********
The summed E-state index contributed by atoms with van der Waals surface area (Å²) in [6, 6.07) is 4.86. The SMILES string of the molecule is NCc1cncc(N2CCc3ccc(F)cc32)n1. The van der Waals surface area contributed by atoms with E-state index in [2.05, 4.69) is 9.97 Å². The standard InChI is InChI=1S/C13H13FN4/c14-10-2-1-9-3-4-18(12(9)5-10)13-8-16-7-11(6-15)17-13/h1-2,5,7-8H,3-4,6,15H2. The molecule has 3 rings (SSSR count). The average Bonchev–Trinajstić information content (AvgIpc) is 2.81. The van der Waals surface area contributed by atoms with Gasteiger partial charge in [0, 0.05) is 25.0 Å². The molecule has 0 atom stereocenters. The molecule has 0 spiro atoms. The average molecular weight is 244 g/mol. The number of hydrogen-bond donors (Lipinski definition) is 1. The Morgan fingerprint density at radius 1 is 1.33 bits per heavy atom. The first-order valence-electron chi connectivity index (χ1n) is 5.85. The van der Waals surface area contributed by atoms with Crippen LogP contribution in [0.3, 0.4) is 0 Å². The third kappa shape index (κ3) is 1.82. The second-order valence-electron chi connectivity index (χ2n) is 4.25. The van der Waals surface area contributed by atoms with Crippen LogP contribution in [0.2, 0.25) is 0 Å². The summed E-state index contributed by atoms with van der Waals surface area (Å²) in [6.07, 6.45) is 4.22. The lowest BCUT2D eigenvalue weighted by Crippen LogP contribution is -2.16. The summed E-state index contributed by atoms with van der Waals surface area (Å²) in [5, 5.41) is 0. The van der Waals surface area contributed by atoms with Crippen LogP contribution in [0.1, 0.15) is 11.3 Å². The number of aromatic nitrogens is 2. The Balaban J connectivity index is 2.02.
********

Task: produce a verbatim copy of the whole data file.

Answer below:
The summed E-state index contributed by atoms with van der Waals surface area (Å²) in [6, 6.07) is 4.86. The SMILES string of the molecule is NCc1cncc(N2CCc3ccc(F)cc32)n1. The van der Waals surface area contributed by atoms with E-state index in [2.05, 4.69) is 9.97 Å². The standard InChI is InChI=1S/C13H13FN4/c14-10-2-1-9-3-4-18(12(9)5-10)13-8-16-7-11(6-15)17-13/h1-2,5,7-8H,3-4,6,15H2. The molecule has 3 rings (SSSR count). The average Bonchev–Trinajstić information content (AvgIpc) is 2.81. The van der Waals surface area contributed by atoms with Gasteiger partial charge in [0, 0.05) is 25.0 Å². The molecule has 0 atom stereocenters. The molecule has 0 spiro atoms. The average molecular weight is 244 g/mol. The number of hydrogen-bond donors (Lipinski definition) is 1. The Morgan fingerprint density at radius 1 is 1.33 bits per heavy atom. The first-order valence-electron chi connectivity index (χ1n) is 5.85. The van der Waals surface area contributed by atoms with Crippen LogP contribution in [0.3, 0.4) is 0 Å². The third kappa shape index (κ3) is 1.82. The second-order valence-electron chi connectivity index (χ2n) is 4.25. The van der Waals surface area contributed by atoms with Crippen LogP contribution in [0.2, 0.25) is 0 Å². The summed E-state index contributed by atoms with van der Waals surface area (Å²) in [6.07, 6.45) is 4.22. The lowest BCUT2D eigenvalue weighted by Crippen LogP contribution is -2.16. The summed E-state index contributed by atoms with van der Waals surface area (Å²) in [5, 5.41) is 0. The van der Waals surface area contributed by atoms with Crippen LogP contribution in [0.1, 0.15) is 11.3 Å². The number of aromatic nitrogens is 2. The Balaban J connectivity index is 2.02.